Supply Chain ~ The HIDDEN Apple Elixir
Years ago, I ordered a new MacBook Air, model one, day one. There was a few weeks wait between announcement, and release. Given that this was four years ago, a radical design and the giddy excitement was rife in the air….
... but to ME, the most exciting thing, was actually *watching live/online* as MY OWN PERSONAL computer, entered manufacturing, left for shipping, then to customs, onto the plane, stopover in Alaska for customs, and to Nashville, Pittsburgh, onto the truck, and to my front door. EVERY STEP being reported back to me LIVE in close to real time!
It blew my mind. Literally shocked me to the core.
I told my son, back then, a junior in High School, THIS IS THE FUTURE, this is where money, industries, things, and reputations are going to be made in the future. SUPPLY CHAIN MANAGEMENT. On the strength of that event, we researched what schools were best for SCM, and Penn State is rated #1 in the world for this via their SMEAL BUSINESS SCHOOL, highly competitive and hard to get in for SCM. So, we targeted that, and today, my son is entering his Junior year next fall, with a 3.9 in SCM. All because of Tim Cook, and the SC excellence and experience that I had four years ago.
Anyway, over on FORTUNE, where Phillip Elmer-Dewitt, ran a story about 3 million iPads in the first weekend, a SCM professional wrote the following in his reply to the story. I believe THIS is a great recap of what doesn’t get the headlines, like the design, features, etc, etc. But the truth be told, Tim Cook, PERSONALLY has turned Steve Jobs’ creative drive, into product on the shelves, or rather, ELIMINATED a lot of the shelves altogether, creating a “Just-in-Time” delivery wonder.
I have printed this out for my son to give to his class in SCM at PSU, to rally the troops and encourage their studies.
HERE IS THE REPLY:
Alex H, Yesterday 11:38 PM
One thing that often gets overlooked is Apple’s operational excellence compared to other area’s of the company’s discipline like design, engineering, software development and marketing, etc. I work in the supply chain side of things in a completely different kind of industry and go to Asia (mainly China and Korea) 4~5 times per year, so I can appreciate what’s involved in working with the suppliers there and coordinating the development, manufacturing and delivery of products to the customers all around the world.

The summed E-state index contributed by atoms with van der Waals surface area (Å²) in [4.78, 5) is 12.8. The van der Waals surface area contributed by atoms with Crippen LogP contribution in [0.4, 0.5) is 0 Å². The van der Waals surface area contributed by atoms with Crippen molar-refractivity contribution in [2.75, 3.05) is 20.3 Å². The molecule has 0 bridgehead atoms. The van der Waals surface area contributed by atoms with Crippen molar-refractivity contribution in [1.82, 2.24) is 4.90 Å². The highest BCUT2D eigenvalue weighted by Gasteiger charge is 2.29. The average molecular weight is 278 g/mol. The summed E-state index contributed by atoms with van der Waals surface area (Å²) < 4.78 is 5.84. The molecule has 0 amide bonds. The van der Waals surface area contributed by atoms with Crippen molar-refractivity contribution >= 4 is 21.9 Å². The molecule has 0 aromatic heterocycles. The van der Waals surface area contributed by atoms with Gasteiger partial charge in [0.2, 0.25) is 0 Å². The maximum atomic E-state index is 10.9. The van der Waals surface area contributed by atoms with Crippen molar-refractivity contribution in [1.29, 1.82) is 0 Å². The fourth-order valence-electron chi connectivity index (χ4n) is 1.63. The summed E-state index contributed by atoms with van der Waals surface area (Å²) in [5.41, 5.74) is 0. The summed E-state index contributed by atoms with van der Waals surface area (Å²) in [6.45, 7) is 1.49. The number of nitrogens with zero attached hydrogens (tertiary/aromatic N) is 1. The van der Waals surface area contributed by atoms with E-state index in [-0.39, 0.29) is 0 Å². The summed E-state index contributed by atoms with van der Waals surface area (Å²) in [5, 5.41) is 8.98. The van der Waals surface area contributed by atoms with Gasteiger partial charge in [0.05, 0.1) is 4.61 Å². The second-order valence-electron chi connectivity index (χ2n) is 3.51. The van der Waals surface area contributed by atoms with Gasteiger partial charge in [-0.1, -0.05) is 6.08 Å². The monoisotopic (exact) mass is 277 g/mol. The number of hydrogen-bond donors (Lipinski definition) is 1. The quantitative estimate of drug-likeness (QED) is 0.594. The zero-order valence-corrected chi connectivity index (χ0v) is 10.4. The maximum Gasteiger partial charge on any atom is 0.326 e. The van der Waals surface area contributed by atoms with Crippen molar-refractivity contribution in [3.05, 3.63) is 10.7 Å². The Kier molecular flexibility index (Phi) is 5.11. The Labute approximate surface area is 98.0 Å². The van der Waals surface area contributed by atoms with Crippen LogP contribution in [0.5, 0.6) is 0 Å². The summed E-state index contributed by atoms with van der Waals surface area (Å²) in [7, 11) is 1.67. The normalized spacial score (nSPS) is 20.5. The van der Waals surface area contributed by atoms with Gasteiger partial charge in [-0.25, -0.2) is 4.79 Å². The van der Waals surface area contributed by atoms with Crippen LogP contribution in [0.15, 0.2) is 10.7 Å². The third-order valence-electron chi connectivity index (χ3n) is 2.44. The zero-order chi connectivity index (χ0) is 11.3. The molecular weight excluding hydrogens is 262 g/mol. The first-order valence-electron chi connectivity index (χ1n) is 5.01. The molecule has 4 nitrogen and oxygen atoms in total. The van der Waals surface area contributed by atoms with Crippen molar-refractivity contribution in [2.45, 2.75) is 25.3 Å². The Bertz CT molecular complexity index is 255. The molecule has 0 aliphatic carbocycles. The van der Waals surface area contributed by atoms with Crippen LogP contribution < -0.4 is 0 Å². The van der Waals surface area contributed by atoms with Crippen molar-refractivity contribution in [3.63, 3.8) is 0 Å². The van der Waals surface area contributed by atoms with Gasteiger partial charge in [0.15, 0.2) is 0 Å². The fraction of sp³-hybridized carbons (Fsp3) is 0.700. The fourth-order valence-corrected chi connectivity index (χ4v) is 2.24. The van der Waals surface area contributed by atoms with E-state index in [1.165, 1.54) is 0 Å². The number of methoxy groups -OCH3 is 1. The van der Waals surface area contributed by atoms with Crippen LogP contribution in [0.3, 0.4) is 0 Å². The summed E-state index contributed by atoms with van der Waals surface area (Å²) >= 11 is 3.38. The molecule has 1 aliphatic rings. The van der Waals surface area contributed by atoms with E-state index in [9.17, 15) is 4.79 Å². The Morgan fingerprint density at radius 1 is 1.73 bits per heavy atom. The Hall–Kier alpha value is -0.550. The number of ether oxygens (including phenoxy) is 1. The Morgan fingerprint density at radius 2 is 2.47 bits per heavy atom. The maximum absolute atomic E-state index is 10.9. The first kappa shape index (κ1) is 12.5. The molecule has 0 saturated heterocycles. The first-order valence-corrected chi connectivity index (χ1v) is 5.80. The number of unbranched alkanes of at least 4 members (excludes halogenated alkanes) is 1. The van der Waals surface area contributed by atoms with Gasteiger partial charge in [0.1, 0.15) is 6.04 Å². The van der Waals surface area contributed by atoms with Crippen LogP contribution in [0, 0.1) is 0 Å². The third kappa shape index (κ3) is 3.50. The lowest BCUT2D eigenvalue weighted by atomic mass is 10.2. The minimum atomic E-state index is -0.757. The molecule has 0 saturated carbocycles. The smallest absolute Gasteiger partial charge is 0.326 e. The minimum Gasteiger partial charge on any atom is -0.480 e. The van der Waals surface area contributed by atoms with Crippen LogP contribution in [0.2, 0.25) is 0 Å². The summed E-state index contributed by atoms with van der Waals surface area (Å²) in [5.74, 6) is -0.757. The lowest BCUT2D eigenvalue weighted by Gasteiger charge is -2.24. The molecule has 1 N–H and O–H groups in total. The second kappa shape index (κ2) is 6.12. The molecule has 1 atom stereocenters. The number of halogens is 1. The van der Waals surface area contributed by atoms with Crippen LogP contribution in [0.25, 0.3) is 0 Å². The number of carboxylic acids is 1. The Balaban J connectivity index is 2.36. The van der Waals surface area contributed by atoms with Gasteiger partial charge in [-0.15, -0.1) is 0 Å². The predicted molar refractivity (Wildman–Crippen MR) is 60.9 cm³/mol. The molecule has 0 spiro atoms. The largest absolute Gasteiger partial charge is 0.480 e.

When I observe what Apple is doing purely from the supply chain side of things, I’m in absolute awe of their execution from front to end - especially considering how older products are phased out and new products are inserted into a rather huge pipeline. To me, Apple’s supply chain management is more interesting than their marketing or engineering operations. And I don’t think there is any doubt that Apple manages supply chain better than any other company in the world and that it is the underlying factor in why Apple has been so financially successful.
To coordinate the production and delivery (in virtual secrecy) of millions of these sophisticated products into the hands of consumers over a weekend is pretty mind-boggling to ponder from a logistics perspective. What Apple is doing makes what I’m doing in the industry that I’m in seem like caveman-primitive in comparison. I wonder how many Apple supply chain employees are based in Asia overseeing the supply chain side of things. It must be in the many hundreds or perhaps well over a thousand. I can’t even imagine.